7 Things to Avoid Before Bedtime

By  //  February 2, 2023

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There are many things that can keep us awake at night, but it’s not always easy to identify the specific thing that is stopping you from sleeping.

Your trigger might be blue light, noise, natural light, indigestion, stimulants, pain, or anxiety. Once you know what’s causing the trouble, it’s much easier to address the issue. We’ll look at some of the common causes of disrupted sleep and provide some tips on how to tackle them.

Blue light

Different electronic devices, such as computers, smartphones, and televisions, cast a blue light that tricks our brains into thinking it’s still daytime. This stops the body’s release of the sleep-inducing hormone melatonin. Avoid using anything that emits blue light up to an hour before bedtime, and turn your smartphone over to stop notifications from lighting up the screen.


There’s nothing worse than lying in bed listening to the sound of a party next door or a car alarm going off down the street. Some people even find the ticking of a clock irritating, and once you’ve heard the offending noise, you can’t stop hearing it. Thick curtains will help to muffle outside noise, and sleep aid apps are useful for creating a soothing distraction from internal noise.


Natural daylight during the long summer evenings or even street lights might keep you awake at night. You may be tempted to stay up later if it’s not dark by bedtime, but retiring at the same time every night helps to regulate your circadian rhythm. Turn off any lights and use blackout blinds or curtains to reduce the amount of light entering your room through the window.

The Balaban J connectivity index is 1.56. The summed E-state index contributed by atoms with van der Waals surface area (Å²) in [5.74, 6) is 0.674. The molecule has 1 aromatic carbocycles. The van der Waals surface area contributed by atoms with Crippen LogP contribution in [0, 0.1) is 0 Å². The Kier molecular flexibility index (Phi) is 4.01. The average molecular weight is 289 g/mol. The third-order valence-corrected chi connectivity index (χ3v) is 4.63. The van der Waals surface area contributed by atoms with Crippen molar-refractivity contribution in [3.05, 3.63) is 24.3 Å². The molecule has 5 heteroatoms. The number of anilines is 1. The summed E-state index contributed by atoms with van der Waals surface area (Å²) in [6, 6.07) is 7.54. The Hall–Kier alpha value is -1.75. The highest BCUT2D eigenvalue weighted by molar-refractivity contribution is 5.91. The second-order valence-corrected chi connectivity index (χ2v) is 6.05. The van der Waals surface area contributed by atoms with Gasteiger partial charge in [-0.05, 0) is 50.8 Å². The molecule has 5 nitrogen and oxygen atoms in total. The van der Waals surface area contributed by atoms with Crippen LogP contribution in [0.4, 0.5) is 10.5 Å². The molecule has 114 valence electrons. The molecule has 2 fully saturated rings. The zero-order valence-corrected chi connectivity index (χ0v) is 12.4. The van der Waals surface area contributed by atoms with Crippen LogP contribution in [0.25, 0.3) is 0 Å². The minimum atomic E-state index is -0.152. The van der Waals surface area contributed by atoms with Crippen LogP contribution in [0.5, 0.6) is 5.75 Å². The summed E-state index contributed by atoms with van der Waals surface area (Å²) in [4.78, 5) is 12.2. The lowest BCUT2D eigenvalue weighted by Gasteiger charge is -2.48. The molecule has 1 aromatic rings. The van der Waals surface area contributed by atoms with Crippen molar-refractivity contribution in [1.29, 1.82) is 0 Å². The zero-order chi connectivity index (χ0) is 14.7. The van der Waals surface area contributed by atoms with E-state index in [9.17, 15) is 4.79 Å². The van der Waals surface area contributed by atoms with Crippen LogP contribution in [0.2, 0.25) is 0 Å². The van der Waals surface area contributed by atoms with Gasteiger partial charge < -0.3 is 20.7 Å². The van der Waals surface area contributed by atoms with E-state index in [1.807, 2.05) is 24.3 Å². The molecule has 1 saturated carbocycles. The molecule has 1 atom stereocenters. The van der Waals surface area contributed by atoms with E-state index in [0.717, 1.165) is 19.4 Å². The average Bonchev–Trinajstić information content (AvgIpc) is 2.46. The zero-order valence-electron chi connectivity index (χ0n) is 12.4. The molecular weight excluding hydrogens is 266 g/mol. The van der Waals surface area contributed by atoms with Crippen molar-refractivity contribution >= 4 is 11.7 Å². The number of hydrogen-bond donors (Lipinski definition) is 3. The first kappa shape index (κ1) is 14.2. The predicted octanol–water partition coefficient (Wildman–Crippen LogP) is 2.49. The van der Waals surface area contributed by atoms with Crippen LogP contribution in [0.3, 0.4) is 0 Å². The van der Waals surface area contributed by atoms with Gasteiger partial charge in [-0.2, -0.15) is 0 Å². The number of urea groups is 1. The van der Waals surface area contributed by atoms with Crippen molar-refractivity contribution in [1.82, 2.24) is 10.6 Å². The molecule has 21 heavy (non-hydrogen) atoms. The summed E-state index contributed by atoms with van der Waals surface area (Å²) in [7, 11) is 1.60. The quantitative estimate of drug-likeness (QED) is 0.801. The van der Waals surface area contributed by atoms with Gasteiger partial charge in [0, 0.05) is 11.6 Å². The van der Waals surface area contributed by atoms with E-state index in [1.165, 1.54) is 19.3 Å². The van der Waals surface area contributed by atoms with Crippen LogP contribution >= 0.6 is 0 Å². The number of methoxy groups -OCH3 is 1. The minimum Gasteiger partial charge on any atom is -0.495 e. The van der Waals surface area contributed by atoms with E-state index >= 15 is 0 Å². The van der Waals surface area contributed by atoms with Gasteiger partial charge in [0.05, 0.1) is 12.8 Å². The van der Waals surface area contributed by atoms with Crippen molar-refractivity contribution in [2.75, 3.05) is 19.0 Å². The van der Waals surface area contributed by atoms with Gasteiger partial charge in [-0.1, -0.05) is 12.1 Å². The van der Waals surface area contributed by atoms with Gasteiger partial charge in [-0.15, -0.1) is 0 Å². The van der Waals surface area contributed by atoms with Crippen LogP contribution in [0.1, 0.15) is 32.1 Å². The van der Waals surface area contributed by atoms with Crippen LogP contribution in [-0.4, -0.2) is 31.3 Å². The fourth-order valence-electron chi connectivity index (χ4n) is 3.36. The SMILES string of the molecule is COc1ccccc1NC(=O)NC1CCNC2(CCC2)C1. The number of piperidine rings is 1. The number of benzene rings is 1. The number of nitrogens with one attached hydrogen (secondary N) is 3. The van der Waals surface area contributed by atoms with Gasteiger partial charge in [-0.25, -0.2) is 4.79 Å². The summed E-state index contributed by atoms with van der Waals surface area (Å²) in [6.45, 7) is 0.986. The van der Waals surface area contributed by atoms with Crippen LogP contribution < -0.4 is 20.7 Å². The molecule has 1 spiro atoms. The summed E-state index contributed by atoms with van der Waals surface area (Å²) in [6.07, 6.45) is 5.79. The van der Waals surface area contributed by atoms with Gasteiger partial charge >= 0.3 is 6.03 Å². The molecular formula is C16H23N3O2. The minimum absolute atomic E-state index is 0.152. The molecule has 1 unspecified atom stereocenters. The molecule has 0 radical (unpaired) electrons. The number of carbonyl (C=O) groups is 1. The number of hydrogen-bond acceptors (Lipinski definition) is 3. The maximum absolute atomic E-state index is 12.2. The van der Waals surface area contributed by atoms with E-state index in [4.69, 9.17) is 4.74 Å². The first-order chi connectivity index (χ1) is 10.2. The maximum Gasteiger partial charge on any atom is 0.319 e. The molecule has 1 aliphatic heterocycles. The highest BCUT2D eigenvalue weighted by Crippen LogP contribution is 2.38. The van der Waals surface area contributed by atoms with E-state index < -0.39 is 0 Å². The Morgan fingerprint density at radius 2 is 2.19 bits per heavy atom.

Eating a heavy meal late in the evening could make it difficult for you to fall asleep. Your digestive muscles will be working hard to metabolise the food preventing you from reaching a night of deep and restful sleep. Furthermore, you might suffer from indigestion or acid reflux. 

A 2020 study published by the International Journal of Environmental Research and Public Health suggests that eating close to bedtime leads to more disruptive sleep, and nutritionists recommend eating your last meal at least three hours before retiring. If you have indulged a little late, try drinking a cup of peppermint or chamomile tea, as these can help to ease indigestion.


Stimulants like caffeine and alcohol are often to blame for keeping people awake. Caffeine, which is present in coffee, hot chocolate, and tea, stops us from producing melatonin, making it difficult to drift off.

Alcohol, on the other hand, may make us drowsy, but once it has been metabolised, glutamate is released, which excites our nervous system and disrupts sleep. Avoid caffeine and alcohol in the evening and opt for a fruit tea or water instead. 


Any physical discomfort that causes pain, such as a sore back or aching joints, can keep you up at night. Try to alleviate any pain by using pillows to support your back or limbs, and take over-the-counter painkillers or medication as prescribed by your doctor.


Anxiety can cause your mind to race, making it difficult to get relaxed enough to sleep. The fatigue suffered the next day can then lead to more anxiety, exacerbating the situation. Self-care can help reduce feelings of anxiety, and techniques include exercise, rest, or talking to someone.

You can also practise meditation using the best meditation apps. If your anxiety persists, speak to your doctor, who can help put you in touch with a therapist.

Final thoughts

If something is keeping you awake at night, the sooner you address it, the sooner you can get back to a healthy sleep routine. If you’re sensitive to light or noise, create a calm environment to sleep in. If food or drinks are disrupting your digestion, avoid them within three hours of going to bed.

If you are suffering from mental or physical discomfort, speak to your doctor.